Here at JimOnLight.com, sense is trying to be made of the currentÂ labyrinthÂ (movie starring Jennifer Connolly and David Bowie) that is the Energy Independence and Safety Act (EISA). Â As we dig deeper and deeper into a piece of legislation that could actually do some good if it wasn’t so heavily balanced on income, news of some changes in a similar-but-not-same legislation in another country has some interesting components that need discussing. Â it’s called PART L of the Building Regulations in the United Kingdom. Â Ever heard of it?
PART L is a bit of legislation in England and Wales that generally tries to legislate the consumption of fuel and power in buildings. Â Obviously there is a lot to this document; and in a document that has a lot, it’s bound to have flaws. Â How many of these flaws will be allowed to get through? Â A lot of people think time will tell, but the time to act to change some of the absurdity is running out to affect a change to get implemented any time soon. Â The next opportunity to make a change? Â 2016.
If you’re interested in checking out the actual verbage of PART L, here’s a link directly to it. Â Here’s the latest changes to the PART L document, too.
Basically, PART L is broken up into four parts. Â L1 pertains to dwellings, L2 pertains to non-dwellings:
- L1A: Â New dwellings
- L1B: Â Existing Dwellings
- L2A: Â New Buildings other than Dwellings
- L2B: Â Existing Buildings other than dwellings
From what I understand, one large portion of the hullaballoo with PART L right now is in the way it deals with “energy efficiency.” Â Generally, the issue is in the way that said energy efficiency is actually legislated. Â Right now, PART L deals with a luminaire’s efficacy, and people involved in wanting to improve the legislation want to move to a lighting systems-based efficacy. Â Doesn’t that kinda make more sense? Â It does seem like we should be done with relying on the good ol’ toggle light switch, it is 2011 after all.
I had a quick conversation with lighting designer and Twitter persona Liz Peck about this PART L business – to get more information on it from someone who’s right in the middle of it. Â LizÂ gave an excellent PowerPoint presentation on the PART L Regulations, and has been published in LUX Magazine. Â Liz is also principal at LPA Lighting, her lighting design firm.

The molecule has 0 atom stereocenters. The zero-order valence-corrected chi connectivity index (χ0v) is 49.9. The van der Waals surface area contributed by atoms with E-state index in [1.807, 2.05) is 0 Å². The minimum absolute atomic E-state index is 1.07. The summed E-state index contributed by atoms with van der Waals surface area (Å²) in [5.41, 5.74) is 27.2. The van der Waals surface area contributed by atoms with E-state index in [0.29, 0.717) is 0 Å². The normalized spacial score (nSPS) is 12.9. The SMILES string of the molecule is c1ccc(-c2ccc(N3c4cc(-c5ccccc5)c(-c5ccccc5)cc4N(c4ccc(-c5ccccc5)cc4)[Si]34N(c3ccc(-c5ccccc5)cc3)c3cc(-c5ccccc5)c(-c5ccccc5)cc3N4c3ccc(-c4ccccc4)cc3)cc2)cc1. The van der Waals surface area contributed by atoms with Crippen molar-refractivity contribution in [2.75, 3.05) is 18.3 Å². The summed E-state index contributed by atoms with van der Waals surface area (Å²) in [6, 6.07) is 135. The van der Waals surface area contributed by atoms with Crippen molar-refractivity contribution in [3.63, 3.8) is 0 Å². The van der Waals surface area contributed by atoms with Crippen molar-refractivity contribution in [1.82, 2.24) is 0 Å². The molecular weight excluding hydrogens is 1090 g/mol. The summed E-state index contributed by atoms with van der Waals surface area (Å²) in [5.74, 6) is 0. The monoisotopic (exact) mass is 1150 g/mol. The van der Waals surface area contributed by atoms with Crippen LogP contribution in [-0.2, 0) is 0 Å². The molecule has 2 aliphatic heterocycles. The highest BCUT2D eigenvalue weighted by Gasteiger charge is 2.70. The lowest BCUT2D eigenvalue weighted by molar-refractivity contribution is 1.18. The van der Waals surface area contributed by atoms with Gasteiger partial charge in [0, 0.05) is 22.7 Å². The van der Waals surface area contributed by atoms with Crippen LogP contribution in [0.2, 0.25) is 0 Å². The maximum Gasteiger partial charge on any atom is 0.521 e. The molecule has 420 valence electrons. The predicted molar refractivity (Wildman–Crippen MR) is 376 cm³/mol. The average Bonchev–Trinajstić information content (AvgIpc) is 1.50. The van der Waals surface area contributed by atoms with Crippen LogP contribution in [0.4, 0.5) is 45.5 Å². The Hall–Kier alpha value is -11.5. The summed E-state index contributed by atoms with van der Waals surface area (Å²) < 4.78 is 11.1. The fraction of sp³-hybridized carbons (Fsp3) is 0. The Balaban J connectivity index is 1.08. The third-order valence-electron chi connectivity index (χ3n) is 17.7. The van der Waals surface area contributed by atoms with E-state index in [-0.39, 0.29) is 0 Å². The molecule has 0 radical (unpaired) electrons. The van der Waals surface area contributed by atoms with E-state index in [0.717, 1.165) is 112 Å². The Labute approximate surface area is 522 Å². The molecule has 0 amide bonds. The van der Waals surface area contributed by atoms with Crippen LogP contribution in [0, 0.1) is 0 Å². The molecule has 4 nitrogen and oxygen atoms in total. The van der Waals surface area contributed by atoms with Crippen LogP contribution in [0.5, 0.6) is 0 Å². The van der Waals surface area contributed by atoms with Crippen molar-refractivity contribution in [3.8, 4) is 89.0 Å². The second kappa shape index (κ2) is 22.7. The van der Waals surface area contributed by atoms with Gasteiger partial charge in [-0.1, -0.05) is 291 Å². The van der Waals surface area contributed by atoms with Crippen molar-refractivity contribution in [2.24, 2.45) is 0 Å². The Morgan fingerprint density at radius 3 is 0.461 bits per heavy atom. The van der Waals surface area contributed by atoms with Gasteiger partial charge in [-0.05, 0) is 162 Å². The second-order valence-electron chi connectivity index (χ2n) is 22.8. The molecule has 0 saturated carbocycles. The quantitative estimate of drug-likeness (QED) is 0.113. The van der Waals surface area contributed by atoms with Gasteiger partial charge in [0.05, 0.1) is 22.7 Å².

JOL: Â Liz, can you fill me in on what PART L means for people living where PART L would be implemented? What would an outside observer to PART L need to know?
Liz Peck: Â Part L of the Building Regulations governs the â€œconservation of fuel and powerâ€ and it applies to all new and refurbished buildings in England & Wales. Scotland & Northern Ireland have different building regulations but in essence they all follow the same pattern. Itâ€™s divided into domestic and non-domestic buildings, but for both, compliance with Part L is based almost entirely on luminaire or lamp efficacy. This means that the application of lighting is often lost, especially in projects where specialist lighting designers are not involved â€“ the principle is that as long as the luminaire complies, then itâ€™s an energy efficient scheme.
As a lighting engineer, what does PART L mean?
It means very little as itâ€™s so easy to comply with. I donâ€™t think it really influences how we approach the lighting of buildings; most lighting designers would comply with Part L without even trying.
PART L seems a little like the Energy Independence and Security Act (EISA) here in the United States. Â EISA has a lot of very confusing aspects to it, and people in the US generally have no idea what it means. Â Is PART L a lot like that with respect to its complex nature? What could be done to alleviate confusion?
From what I know of it, the ambitions of the EISA are a little greater, though they certainly have some similarities in the use of energy efficient light sources. The confusion in Part L lies predominantly with its flaws, of which there are many. For instance, in non-domestic buildings, it allows an efficient luminaire to be left on in an empty building because there is no need for controls beyond a manual on/off switch. How can that ever be thought of as efficient? Equally, for some areas in the building, the targets remain on lamp efficacy with no regard to luminaire performance, so in theory you could have a â€˜black boxâ€™ luminaire with zero light output but if it contained T5 lamps, it would be compliant! In domestic buildings, itâ€™s not much better: the requirement is for 75% of â€œlight fixturesâ€ to be energy efficient (40 l/w) but there is no requirement for the fixtures to be dedicated, so the reality is that the plans get approved with either CFL or LED lamps specified in traditional lampholders and then as soon as the occupants move in, they switch the lamps to less efficient sources that they prefer!
Are there cons to PART L with respect to the way it legislates luminaires instead of systems?